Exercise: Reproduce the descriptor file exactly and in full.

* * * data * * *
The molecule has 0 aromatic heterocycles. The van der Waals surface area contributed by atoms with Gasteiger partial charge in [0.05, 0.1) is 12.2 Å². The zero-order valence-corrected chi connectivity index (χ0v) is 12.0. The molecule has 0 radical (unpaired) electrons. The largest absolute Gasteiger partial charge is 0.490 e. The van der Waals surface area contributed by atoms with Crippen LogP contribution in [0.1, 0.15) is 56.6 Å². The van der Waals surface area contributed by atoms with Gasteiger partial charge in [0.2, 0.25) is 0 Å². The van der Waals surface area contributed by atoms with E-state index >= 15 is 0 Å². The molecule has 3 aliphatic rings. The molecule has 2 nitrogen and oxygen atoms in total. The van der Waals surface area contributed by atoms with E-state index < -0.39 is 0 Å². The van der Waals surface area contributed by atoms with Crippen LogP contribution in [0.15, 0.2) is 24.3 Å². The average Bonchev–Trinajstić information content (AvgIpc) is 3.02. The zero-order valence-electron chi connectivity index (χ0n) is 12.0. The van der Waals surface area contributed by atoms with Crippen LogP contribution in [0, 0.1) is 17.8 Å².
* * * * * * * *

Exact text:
The molecule has 0 aromatic heterocycles. The van der Waals surface area contributed by atoms with Gasteiger partial charge in [0.05, 0.1) is 12.2 Å². The zero-order valence-corrected chi connectivity index (χ0v) is 12.0. The molecule has 0 radical (unpaired) electrons. The largest absolute Gasteiger partial charge is 0.490 e. The van der Waals surface area contributed by atoms with Crippen LogP contribution in [0.1, 0.15) is 56.6 Å². The van der Waals surface area contributed by atoms with Gasteiger partial charge in [0.2, 0.25) is 0 Å². The van der Waals surface area contributed by atoms with E-state index >= 15 is 0 Å². The molecule has 3 aliphatic rings. The molecule has 2 nitrogen and oxygen atoms in total. The van der Waals surface area contributed by atoms with E-state index < -0.39 is 0 Å². The van der Waals surface area contributed by atoms with Crippen LogP contribution in [0.15, 0.2) is 24.3 Å². The average Bonchev–Trinajstić information content (AvgIpc) is 3.02. The zero-order valence-electron chi connectivity index (χ0n) is 12.0. The van der Waals surface area contributed by atoms with Crippen LogP contribution in [0, 0.1) is 17.8 Å².